Tuesday, March 19, 2013

To understand finance, recognize that complexity creates opacity

In an interesting Bloomberg column, Mark Buchanan looks at the increasing complexity of finance and observes that it is making the financial system less stable.

Regular readers know that this is the direct result of the opacity that complexity is introducing into the financial system.

The financial system is based on the FDR Framework that combines the philosophy of disclosure with the principle of caveat emptor (buyer beware).

It is the responsibility of the government to be sure that all market participants have access to all the useful, relevant information in an appropriate, timely manner so they can independently assess this information and make a fully informed decision.

It is the responsibility of the investor to absorb any losses that occur on their investments and therefore they have an incentive to use the information made available and to limit the size of their investments to what they can afford to lose.

By limiting their investments to what they can afford to lose, investors prevent the possibility of financial contagion.  When everyone can afford their losses, then the collapse of one financial institution does not bring down other financial institutions.

Where the global financial system broke down in the run up to the financial crisis and where it is still broken is in the large swathes of the financial system that are hidden behind a veil of opacity.  This includes banks and structured finance securities.

Leading up to the financial crisis, both areas had "cheerleaders" who suggested that the risk of the banks and the structured finance securities was very low.  In the case of banks, the cheerleaders were the financial regulators.  In the case of structured finance securities, the cheerleaders were the rating firms.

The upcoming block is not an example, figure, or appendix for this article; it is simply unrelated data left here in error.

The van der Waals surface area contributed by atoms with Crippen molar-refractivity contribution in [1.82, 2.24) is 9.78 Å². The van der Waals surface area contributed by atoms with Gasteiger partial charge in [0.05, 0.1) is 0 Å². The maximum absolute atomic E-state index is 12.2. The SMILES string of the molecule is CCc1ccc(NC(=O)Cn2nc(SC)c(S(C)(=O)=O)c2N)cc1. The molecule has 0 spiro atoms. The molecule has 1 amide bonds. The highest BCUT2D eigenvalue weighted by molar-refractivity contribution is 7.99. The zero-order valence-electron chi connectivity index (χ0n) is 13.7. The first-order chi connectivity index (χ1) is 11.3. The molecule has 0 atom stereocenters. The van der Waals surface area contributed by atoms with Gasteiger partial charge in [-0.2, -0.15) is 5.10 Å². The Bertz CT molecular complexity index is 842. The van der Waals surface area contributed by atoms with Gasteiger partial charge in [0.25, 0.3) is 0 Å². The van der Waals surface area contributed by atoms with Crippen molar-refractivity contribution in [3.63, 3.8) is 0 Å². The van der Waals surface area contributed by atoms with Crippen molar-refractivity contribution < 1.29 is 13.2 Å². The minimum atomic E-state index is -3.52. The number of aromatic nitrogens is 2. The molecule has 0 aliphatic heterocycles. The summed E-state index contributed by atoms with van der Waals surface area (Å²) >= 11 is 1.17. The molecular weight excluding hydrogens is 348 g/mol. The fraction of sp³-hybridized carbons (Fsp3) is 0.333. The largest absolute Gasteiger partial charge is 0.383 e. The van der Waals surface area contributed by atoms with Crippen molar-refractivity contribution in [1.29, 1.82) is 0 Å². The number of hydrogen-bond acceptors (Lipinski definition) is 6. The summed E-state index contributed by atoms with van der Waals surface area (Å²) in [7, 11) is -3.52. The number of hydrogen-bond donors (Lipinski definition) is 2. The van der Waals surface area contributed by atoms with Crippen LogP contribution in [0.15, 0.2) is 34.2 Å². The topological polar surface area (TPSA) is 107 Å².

Market participants listened to these cheerleaders because they thought the cheerleaders had access to all the useful, relevant information in an appropriate, timely manner and that the cheerleaders were conveying the unbiased results of their independent assessment.

The result was that market participants underestimated the risk of the investments and invested more than they could afford to lose.

Complexity also helps financial institutions hide the risks they create. 
Despite the advertising of the International Swaps and Derivatives Association and others who create and sell derivatives, these products are only sometimes used for hedging and much more frequently for speculation. 
In the latter case, they are exceedingly useful in obscuring information that would be crucial to the proper judgment of values and risks. 
Consider the derivatives that helped Italy’s Banca Monte dei Paschi di Siena SpA hide hundreds of millions of dollars in losses as it sought a taxpayer bailout. Anyone making deals with a bank enmeshed in a largely invisible web of contracts with far-flung counterparties does so with a very incomplete view of the risks involved.
Monte dei Paschi is a classic example of why banks should be required to provide ultra transparency and disclose on an ongoing basis their current global asset, liability and off-balance sheet exposure details.
The basic complexity of the market allows for the completion of deals that would never get signed in a world of full transparency and understanding. 
Unfortunately, traditional financial theory -- which assumes that individual actors have perfect knowledge and make only rational decisions -- ignores this point, blinding itself to a huge source of systemic risk.
Please re-read Mr. Buchanan's comment as it is the key to understanding how we got ourselves into the financial crisis and what it is going to take to end the financial crisis and fix the financial system.
Any science has to begin with basic insights first, learning which details really matter and which may not. 
The network perspective is still some way from making confident proclamations of recipes for specific regulations on derivatives, banking transparency and so on. But some of its insights already eclipse those of traditional financial economics, and any work on crafting better regulations should certainly take these insights into account.... 
The ideas aren’t terribly profound: The networks approach simply acknowledges that the details of how financial systems are wired up, of who is linked to whom, play a crucial role in financial stability. The linkages determine how shocks travel through any market and strongly influence who has access to what information.
The network highlights were there are opaque corners in the financial system that must be see the sunlight of transparency.

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